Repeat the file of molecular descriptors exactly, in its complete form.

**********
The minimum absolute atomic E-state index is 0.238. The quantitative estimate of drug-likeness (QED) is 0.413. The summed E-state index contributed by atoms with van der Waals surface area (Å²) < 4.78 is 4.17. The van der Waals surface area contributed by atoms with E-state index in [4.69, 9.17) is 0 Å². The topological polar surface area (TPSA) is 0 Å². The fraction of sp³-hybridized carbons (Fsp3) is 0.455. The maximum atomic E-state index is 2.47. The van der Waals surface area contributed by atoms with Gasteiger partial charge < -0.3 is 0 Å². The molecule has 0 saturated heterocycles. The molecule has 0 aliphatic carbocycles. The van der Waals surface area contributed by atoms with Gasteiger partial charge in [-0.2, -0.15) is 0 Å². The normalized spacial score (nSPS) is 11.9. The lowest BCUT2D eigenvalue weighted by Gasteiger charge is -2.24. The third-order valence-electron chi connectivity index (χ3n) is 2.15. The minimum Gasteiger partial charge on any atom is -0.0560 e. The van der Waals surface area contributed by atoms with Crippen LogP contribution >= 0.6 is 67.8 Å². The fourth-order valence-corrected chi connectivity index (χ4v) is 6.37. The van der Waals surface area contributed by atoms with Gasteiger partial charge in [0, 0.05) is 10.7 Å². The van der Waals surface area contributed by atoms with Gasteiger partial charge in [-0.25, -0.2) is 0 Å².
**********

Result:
The minimum absolute atomic E-state index is 0.238. The quantitative estimate of drug-likeness (QED) is 0.413. The summed E-state index contributed by atoms with van der Waals surface area (Å²) < 4.78 is 4.17. The van der Waals surface area contributed by atoms with E-state index in [4.69, 9.17) is 0 Å². The topological polar surface area (TPSA) is 0 Å². The fraction of sp³-hybridized carbons (Fsp3) is 0.455. The maximum atomic E-state index is 2.47. The van der Waals surface area contributed by atoms with Gasteiger partial charge < -0.3 is 0 Å². The molecule has 0 saturated heterocycles. The molecule has 0 aliphatic carbocycles. The van der Waals surface area contributed by atoms with Gasteiger partial charge in [-0.2, -0.15) is 0 Å². The normalized spacial score (nSPS) is 11.9. The lowest BCUT2D eigenvalue weighted by Gasteiger charge is -2.24. The third-order valence-electron chi connectivity index (χ3n) is 2.15. The minimum Gasteiger partial charge on any atom is -0.0560 e. The van der Waals surface area contributed by atoms with Crippen LogP contribution >= 0.6 is 67.8 Å². The fourth-order valence-corrected chi connectivity index (χ4v) is 6.37. The van der Waals surface area contributed by atoms with Gasteiger partial charge in [0, 0.05) is 10.7 Å². The van der Waals surface area contributed by atoms with Gasteiger partial charge in [-0.25, -0.2) is 0 Å².